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Here’s a divorce case to illustrate marriage annulment in Maryland.

Arthur Hall met Patricia in 1966.  They were both separated and in the process of divorcing their respective spouses.  Patricia was divorced in 1967 and in 1968 Arthur received a copy of a divorce decree from his attorney.  Arthur and Patricia married in 1970.

But there was a glitch with Arthur’s divorce from Helen and, in 1973, he learned that it had been invalidated.  In 1974, Arthur and Patricia separated.  He filed for an annulment stating the marriage was void from the beginning since he was married to his first wife at the time of the marriage to his second wife.  Patricia counterclaimed for divorce.

The Court had the power to either annul the marriage or dissolve it by divorce.  Guess which one it chose.

The Court said:

“It is conceded that the parties entered into the marriage in good faith. Thereafter they pursued a rather normal marital relationship for almost four years during which time they sincerely believed they were legally married. An annulment of the marriage fails to recognize any marital relationship between the parties, while a divorce, on the other hand, does recognize the marital relationship. It can hardly be denied that a normal marital relationship did exist between the parties to this cause, even after Arthur obtained a divorce from his first wife in December 1973.  Under such circumstances this Court believes that the dissolution of the marriage by divorce is more appropriate than by declaring it annulled.”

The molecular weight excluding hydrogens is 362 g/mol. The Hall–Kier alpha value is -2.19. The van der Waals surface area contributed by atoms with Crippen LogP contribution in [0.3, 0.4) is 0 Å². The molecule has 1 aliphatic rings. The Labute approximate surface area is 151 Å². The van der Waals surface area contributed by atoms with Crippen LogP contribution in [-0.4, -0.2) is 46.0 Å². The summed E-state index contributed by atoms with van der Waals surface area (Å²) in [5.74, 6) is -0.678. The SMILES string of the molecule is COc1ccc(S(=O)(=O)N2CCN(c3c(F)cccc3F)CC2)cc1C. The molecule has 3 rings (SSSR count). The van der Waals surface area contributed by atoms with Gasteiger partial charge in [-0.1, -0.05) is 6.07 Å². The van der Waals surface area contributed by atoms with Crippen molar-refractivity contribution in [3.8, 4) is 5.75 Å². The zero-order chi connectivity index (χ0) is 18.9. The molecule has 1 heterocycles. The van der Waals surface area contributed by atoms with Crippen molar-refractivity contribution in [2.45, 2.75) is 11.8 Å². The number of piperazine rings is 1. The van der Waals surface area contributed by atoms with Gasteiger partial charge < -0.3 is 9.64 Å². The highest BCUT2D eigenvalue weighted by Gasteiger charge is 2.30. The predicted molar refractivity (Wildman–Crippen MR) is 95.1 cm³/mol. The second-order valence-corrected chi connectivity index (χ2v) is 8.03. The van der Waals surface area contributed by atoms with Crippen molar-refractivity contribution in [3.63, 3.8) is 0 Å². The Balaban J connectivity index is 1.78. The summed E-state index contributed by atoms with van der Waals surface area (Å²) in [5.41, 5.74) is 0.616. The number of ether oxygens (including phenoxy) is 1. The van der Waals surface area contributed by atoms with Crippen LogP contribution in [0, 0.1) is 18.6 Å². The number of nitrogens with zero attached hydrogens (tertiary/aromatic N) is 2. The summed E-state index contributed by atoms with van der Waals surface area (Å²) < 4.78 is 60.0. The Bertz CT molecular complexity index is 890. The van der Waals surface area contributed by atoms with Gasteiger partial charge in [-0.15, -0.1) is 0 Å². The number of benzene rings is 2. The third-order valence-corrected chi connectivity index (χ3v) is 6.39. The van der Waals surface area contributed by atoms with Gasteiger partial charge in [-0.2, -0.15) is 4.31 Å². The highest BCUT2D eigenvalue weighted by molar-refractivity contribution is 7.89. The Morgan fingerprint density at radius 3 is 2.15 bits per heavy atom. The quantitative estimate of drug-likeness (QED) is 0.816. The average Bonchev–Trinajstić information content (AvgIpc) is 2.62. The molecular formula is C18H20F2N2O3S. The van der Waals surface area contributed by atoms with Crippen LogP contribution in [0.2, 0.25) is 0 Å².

Hall v. Hall, 32 Md. App. 363 (1976)

Maryland does not favor annulments and the courts believe that marriages should be preserved whenever possible.  However, certain marriages are defective from the beginning.

Void marriages include bigamous marriages and those between close relatives.

Voidable marriages are those that fail under contract law but can be made valid by the court.  For example, marriage to a minor is not legal, but the marriage might be ratified by the court when the minor reaches the age of majority.

Lemondrop.com has an article about a couple who had been living together in Germany and decided to get married.  Then they got into an argument almost immediately after the wedding.  It escalated into a big fight in which the groom began chasing the bride around with a knife trying to cut her hair.  She called the police and they gave her a restraining order.  They decided to get an annulment on the same day.  The groom spent what was to have been his wedding night in a homeless shelter.